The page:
He highlighted the importance of getting the optimum sound in VR music content.
“The content is the most important thing. So you need to make the audio future-proof now,” he said. “Technology can age very quickly, so it’s important to create great content now. In the last year, it’s been about rich content. It’s now the responsibility of the content creators to do something to keep the medium alive.”
Artificial Intelligence (AI) is another digital tech that has taken the music industry by storm.
AI is melds a combination of algorithms, Big Data analytics and machine learning to enable content creators to communicate with consumers and connect with them emotionally by offering personalized experiences.
BPI, the UK recorded music industry’s trade organization, held a seminar last November to explore such smart technology and its impact on the sector.
Called Music’s Smart Future: How Will Artificial Intelligence Impact the Music Industry, it was co-hosted with consultancy firm Music Ally and several participants came from record labels, including Polydor, Sony Music Entertainment and Universal Music Group.
Attendees would have learned about the use of AI to compose music via companies like UK-based Jukedeck and Melodrive, as well as Chinese Internet conglomerate Baidu, which has built AI Composer to create music inspired by art.
Delegates at the BPI seminar would have also discovered artists like Brian Eno are creating music with AI. Other British acts, such as Bastille, Olly Murs, Radiohead and Robbie Williams, communicate with fans via AI.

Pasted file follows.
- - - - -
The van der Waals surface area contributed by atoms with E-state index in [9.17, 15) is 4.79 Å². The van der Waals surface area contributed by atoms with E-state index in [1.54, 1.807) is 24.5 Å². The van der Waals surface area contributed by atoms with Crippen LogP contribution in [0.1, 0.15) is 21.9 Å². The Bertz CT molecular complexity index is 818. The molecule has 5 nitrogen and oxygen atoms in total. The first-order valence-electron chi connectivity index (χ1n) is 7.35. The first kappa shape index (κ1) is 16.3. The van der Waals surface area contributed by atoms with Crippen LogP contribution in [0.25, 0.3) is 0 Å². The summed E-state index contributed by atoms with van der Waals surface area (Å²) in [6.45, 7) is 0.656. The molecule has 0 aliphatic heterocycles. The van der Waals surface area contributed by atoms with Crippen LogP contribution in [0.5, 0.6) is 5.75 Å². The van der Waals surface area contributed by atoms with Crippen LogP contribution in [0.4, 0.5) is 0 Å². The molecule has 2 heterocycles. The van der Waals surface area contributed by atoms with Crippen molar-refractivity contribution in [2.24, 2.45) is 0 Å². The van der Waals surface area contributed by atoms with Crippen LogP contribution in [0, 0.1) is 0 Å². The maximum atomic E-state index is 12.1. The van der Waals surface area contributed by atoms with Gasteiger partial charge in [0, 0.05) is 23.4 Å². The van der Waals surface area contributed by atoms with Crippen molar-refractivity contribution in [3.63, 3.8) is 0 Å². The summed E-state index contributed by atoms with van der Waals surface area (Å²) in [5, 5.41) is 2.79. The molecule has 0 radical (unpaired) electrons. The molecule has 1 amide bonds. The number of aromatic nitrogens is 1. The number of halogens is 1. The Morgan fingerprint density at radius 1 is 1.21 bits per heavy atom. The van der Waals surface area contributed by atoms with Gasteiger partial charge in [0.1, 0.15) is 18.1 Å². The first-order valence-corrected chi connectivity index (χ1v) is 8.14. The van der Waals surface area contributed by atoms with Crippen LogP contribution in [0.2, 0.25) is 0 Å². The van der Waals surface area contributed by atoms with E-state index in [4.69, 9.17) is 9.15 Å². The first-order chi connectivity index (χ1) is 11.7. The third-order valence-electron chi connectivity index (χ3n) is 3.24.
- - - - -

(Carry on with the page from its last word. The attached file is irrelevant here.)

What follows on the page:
Digital streaming platforms, including Apple Music Deezer, and Spotify, employ AI to direct relevant tracks to listeners. And voice-activated digital assistants like Apple’s Siri and Amazon’s Alexa are being programmed to help consumers discover, select and access songs to listen to on their digital devices.
As BPI CEO Geoff Taylor said: “AI is enabling the creation of hyper-personalized playlists using contextual data and deep analysis of the relationship between songs, while artists and labels are now using chatbots to engage fan-bases in campaigns. Algorithms are also beginning to influence the composition of music, as artists embrace the technology to enhance their own creativity.”
Research firm CB Insights calculates that almost 140 start-ups specializing in advance AI have been acquired since 2011 with corporations like Google, Samsung and Apple among the big buyers in 2016. E-commerce giant Amazon.com says its best-selling product during the recent Christmas holidays was Echo, its Alexa-powered wireless speaker.
But, as another Music 4.5 presenter reminded us, all matters new-tech take time before they go truly commercial.
Mick Grierson (Reader, Director of Creative Computing, Computational Arts at University of London’s Goldsmiths college) noted that the application of smart technology will vary from use to use. And while there are still more questions than answers for the music industry, AI is here to stay.
He said: “AI promises a lot because no one is really sure what it is. It isn’t the kind of AI you see in films. This is not about mimicking human intelligence. Think of it as machine learning. It is growing at a remarkable rate and it is going to change everything, whether you like it or not.”